While the first week of July historically is the true onset of our Summer storm season, 2017’s version of the Monsoon have been abnormally quiet.
As of 2008, the Monsoon is defined with a start date of June 15th, ending September 30th. Prior to 2008, the National Weather Service (NWS) determined the Monsoon start date when Tucson’s average daily dew point was 54°+ for three straight days. The start date would then be the first of the 3 consecutive days.
What do the dew points tell us about Monsoon 2017? As of July 7th, Tucson has failed to record even one day with an average dew point of 54°.
For perspective, the average Monsoon start date using the dew point method is July 3rd. Based on dew point data, the Monsoon started on June 25th the last two years. The latest Monsoon start date for Tucson using the dew point data was July 25th, back in 1987.
Why did NWS abandon the dew point method? For starters, public safety. It allows NWS & its media partners to start getting people in the Monsoon mindset prior to the true onset of storms.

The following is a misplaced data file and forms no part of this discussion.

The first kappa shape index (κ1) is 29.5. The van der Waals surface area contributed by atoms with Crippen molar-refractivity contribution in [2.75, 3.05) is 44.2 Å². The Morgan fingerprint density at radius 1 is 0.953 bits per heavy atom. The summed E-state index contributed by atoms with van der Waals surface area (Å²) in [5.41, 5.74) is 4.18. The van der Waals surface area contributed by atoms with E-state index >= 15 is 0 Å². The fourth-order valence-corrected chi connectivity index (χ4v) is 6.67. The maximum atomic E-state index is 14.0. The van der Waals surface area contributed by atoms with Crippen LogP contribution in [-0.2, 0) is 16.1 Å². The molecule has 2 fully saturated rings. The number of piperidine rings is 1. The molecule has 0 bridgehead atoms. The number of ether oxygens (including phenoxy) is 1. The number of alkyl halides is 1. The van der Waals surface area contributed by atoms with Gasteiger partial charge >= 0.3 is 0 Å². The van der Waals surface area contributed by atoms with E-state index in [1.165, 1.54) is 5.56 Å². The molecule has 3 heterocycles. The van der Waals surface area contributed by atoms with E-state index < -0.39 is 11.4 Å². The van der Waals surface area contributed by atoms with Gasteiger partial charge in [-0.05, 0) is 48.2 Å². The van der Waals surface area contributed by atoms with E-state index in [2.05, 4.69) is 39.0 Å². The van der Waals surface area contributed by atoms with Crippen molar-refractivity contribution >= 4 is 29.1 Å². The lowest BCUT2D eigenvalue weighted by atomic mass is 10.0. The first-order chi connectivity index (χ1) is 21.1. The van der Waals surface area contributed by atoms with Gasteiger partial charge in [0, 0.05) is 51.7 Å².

Weather record keeping is another reason for the shift to defined dates for Monsoon. By using June 15th through September 30th, NWS and other meteorologists can have a better apples to apples comparison of each Summer storm season.
Defined dates eliminate the dew point method’s major flaw – false starts to the Monsoon. There were several years where daily dew points would fall below the 54° mark after three straight days. This flaw made weather record keeping tedious.
Finally, the three days of dew points at or above 54° was a good measuring stick for Tucson. However, it was not representative for the rest of Southern Arizona. Places like Nogales, Sierra Vista and Douglas usually have much higher dew points during Monsoon. Thus, the threshold for the dew point method would need to be altered to determine the start in these towns.